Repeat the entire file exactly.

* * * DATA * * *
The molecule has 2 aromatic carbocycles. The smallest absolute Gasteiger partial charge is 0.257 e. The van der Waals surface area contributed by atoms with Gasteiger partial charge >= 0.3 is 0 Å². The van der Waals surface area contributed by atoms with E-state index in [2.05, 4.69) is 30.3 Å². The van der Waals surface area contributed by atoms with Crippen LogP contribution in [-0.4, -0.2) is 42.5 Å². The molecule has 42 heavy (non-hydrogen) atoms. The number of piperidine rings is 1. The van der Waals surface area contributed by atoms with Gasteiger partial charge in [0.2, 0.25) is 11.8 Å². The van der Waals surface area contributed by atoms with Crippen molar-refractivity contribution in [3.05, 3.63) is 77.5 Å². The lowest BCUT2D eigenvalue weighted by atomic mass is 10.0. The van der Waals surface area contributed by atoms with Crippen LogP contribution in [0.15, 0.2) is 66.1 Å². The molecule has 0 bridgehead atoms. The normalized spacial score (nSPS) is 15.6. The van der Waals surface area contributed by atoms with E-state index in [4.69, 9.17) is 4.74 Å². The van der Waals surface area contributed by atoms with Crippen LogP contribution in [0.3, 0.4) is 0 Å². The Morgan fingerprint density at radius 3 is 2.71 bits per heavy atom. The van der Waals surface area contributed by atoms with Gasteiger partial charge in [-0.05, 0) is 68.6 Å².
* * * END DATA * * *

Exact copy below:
The molecule has 2 aromatic carbocycles. The smallest absolute Gasteiger partial charge is 0.257 e. The van der Waals surface area contributed by atoms with Gasteiger partial charge >= 0.3 is 0 Å². The van der Waals surface area contributed by atoms with E-state index in [2.05, 4.69) is 30.3 Å². The van der Waals surface area contributed by atoms with Crippen LogP contribution in [-0.4, -0.2) is 42.5 Å². The molecule has 42 heavy (non-hydrogen) atoms. The number of piperidine rings is 1. The van der Waals surface area contributed by atoms with Gasteiger partial charge in [0.2, 0.25) is 11.8 Å². The van der Waals surface area contributed by atoms with Crippen molar-refractivity contribution in [3.05, 3.63) is 77.5 Å². The lowest BCUT2D eigenvalue weighted by atomic mass is 10.0. The van der Waals surface area contributed by atoms with Crippen LogP contribution in [0.15, 0.2) is 66.1 Å². The molecule has 0 bridgehead atoms. The normalized spacial score (nSPS) is 15.6. The van der Waals surface area contributed by atoms with E-state index in [4.69, 9.17) is 4.74 Å². The van der Waals surface area contributed by atoms with Crippen LogP contribution in [0.3, 0.4) is 0 Å². The Morgan fingerprint density at radius 3 is 2.71 bits per heavy atom. The van der Waals surface area contributed by atoms with Gasteiger partial charge in [-0.05, 0) is 68.6 Å².